TO REST IN PEACE – Leah Curtis


Original Review by Alan RogersTo Rest In Peace

Written and directed by Fawaz Al-Matrouk, To Rest In Peace is a short film that examines the inner strength shown by seemingly ordinary people when they find themselves in severe situations. Inspired by true events, the film is set in Kuwait during the first Gulf War. Day after day, a local Kuwaiti man passes two dead bodies in the street and no one seems to be taking responsibility for their burial. The bodies have been left in the street as an example from the occupying Iraqis to those considering becoming resistance fighters. After coming to terms with his own fear of death for his actions and the possible repercussions for his family, the man’s over-riding respect for human dignity compels him to bury the bodies himself.

Requiring a score that centres on reflecting the inner man’s conflict and the preservation of human dignity over the strongest oppression forces, the composer turns to Leah Curtis. Receiving early encouragement from fellow Australian Christopher Gordon at the beginning of her career, Curtis is an up-and-coming composer who, as well as undertaking an increasing number of scoring duties in films (as well as composing several contemporary classical pieces), has orchestrated for composers such as Alex Wurman (Something Borrowed) and Johnny Klimek & Reinhold Heil (One Missed Call, The Cave). For To Rest In Peace, the Australian composer delivers a score that succeeds in portraying the battle of one man’s humanity over his own fears for himself and his family. Written for strings (violins, viola and cello), percussion, ethnic instruments (duduk and oud) and female vocals, the score opens with “Opening Titles (To Rest In Peace)” where duduk and oud establishes the Kuwaiti locale. Although this opening cue features strong ethnic colours, the score overall does not overuse these elements. Rather, they are used as supporting instruments for the strings (as well as the vocals) and it is these latter instruments that are the workhorse of the score, providing both a mournful as well as a dignified feel to the music depending upon the requirements.

The centre-piece of this short score is the theme heard (at its fullest) in the final cue, “Salamun Salam (Peace of Peace)”. A powerful statement of the theme in the strings, together with a combination of sung lyrics and wordless vocals – ably provided by Lisbeth Scott – brings the score to an uplifting conclusion. Earlier, snippets of the theme can be heard, mirroring the man’s internal conflicts (e.g., “The End of Civility”). In “The End of Civility”, strings and Scott’s wordless vocals plays as a lament to humanity that is being suffocated by the invading forces and also to the reluctance of the local population to rise up against the oppression. But then in the following cue, “Embrace of Nature”, strong solo strings takes up the theme and with the addition of an insistent plucked-string ostinato, the theme heard in “Salamun Salam” is transformed into a statement of honour and humanity with a resolve to persevere against adversity. “Last Hope” contains elements from both “The End of Civility” and “Embrace of Nature” and suggests the struggle between humanity and the advancing oppressive force.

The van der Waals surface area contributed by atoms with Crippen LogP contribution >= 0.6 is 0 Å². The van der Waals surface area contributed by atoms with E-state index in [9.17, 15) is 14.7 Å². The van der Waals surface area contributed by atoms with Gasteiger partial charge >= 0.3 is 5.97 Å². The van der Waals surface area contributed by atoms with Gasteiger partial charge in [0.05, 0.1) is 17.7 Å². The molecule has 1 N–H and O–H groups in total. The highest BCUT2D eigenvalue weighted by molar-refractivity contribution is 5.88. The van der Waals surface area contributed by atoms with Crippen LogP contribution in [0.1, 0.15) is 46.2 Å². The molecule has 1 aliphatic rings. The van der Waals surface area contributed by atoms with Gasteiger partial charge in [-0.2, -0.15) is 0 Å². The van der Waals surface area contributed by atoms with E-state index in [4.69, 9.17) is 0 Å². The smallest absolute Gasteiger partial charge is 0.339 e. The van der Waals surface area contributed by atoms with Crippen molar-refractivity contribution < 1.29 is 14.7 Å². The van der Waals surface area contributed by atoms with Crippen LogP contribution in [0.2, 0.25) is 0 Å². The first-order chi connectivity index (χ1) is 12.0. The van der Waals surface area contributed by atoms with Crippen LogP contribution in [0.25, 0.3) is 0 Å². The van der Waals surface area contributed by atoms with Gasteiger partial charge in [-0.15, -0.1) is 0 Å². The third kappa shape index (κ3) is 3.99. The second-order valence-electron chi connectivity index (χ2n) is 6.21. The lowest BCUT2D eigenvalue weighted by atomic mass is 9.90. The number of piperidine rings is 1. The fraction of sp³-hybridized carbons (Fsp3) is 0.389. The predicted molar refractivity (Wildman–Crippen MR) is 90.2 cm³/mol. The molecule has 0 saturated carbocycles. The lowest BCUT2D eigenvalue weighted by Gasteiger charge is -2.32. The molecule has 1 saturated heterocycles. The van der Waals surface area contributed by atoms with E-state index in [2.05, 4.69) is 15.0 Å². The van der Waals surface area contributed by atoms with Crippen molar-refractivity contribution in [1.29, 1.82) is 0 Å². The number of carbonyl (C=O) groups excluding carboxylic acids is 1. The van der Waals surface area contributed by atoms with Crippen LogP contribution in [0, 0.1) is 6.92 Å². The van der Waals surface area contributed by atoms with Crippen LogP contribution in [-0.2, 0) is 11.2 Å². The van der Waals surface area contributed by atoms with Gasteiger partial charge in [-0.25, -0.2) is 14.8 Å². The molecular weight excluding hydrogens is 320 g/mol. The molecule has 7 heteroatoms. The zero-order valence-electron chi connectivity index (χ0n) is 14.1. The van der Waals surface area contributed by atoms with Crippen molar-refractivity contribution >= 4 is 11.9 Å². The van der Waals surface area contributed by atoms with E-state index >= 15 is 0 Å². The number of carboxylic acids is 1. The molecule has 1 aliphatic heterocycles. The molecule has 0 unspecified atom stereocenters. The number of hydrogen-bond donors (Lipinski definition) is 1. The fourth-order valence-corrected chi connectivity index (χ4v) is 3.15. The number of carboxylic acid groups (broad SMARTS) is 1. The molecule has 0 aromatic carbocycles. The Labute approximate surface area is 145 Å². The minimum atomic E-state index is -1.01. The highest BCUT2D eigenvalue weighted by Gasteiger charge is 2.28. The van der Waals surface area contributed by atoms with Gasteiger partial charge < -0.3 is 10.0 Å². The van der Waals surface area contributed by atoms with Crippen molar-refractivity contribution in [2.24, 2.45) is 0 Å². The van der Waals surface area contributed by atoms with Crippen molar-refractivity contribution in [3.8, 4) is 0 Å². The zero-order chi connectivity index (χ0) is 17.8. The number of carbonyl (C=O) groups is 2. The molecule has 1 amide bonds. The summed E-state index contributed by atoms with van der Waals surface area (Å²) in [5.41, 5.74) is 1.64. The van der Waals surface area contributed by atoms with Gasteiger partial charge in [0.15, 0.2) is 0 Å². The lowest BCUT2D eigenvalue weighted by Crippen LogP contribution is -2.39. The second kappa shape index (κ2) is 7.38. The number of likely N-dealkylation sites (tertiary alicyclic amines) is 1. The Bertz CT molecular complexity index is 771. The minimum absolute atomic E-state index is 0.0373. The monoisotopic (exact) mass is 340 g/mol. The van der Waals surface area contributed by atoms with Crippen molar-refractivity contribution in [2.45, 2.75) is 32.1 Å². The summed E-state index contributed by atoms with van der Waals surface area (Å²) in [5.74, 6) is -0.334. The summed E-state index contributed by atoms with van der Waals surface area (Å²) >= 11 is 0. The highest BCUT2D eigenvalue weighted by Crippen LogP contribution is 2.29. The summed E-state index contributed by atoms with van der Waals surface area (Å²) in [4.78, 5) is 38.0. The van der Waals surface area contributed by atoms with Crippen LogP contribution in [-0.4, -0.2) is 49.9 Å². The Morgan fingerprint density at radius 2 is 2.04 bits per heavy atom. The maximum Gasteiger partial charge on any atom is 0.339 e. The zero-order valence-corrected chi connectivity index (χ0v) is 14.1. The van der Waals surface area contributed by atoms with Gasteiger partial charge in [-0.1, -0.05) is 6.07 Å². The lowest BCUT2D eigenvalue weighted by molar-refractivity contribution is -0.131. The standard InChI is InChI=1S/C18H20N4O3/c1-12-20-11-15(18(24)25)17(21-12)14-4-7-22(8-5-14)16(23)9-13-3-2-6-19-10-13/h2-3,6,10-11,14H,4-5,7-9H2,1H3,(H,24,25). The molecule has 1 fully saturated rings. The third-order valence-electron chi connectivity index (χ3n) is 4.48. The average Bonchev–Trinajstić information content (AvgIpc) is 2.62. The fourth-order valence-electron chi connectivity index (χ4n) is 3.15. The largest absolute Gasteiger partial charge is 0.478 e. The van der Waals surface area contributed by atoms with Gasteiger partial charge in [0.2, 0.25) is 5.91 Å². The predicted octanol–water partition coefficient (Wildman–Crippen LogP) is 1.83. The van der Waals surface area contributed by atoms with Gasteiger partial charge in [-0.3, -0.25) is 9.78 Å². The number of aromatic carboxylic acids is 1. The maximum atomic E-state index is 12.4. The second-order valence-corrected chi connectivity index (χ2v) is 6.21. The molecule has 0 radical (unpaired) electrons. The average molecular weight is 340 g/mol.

On initial examination, a score to a film set in the Middle East and featuring instruments such as duduk and oud plus the inclusion of wailing female vocals is likely to have some raising their eyebrows in consternation: “this is something we have heard a hundred times before”. But I think that Leah Curtis has managed to strike a good balance between using enough ethnic colours to establish a sense of place (most of the film is, after all, filmed in Southern California) but not to overdo using these musical devices, making it sound forced. But to just talk about the ethnic influences and how well it is used in the score is to miss the bigger part of this score. Curtis’ theme and the way she uses it to describe the various issues of the film is the great success of this score. By modifying the theme in subtle ways (e.g., emphasising with different parts of the string ensemble, adding percussion, etc.), it can be used to reflect the various conflicts that are central to the film. The quality of this score (and, more specifically, the theme) is reflected in a Best Original Score nomination and Best World Song success at the Hollywood Music In Media awards in 2010 and a 3rd Place in the Best Impact In Music In A Short Film award at the Park City Film Music Festival in 2012 (the Park City Film Music Festival is a celebration of the impact of music in film). The recording sounds great (the score was recorded at the Capitol Studios in Hollywood) and shows Curtis’ score off very well indeed. To Rest In Peace is certainly a score worth spending some time getting to know. The score is available from iTunes.

The score can be listened to in full and purchased from Leah’s page on Bandcamp.

Rating: ***½

  1. Opening Titles (To Rest In Peace) (1:45)
  2. Arrival (0:54)
  3. Awaken To War (0:39)
  4. Last Hope (3:33)
  5. The End of Civility (1:40)
  6. Embrace of Nature (1:18)
  7. Ritual Burial (2:40)
  8. Salamun Salam (Peace of Peace) (2:49)

Running Time: 15:22

Leah Curtis (2012)

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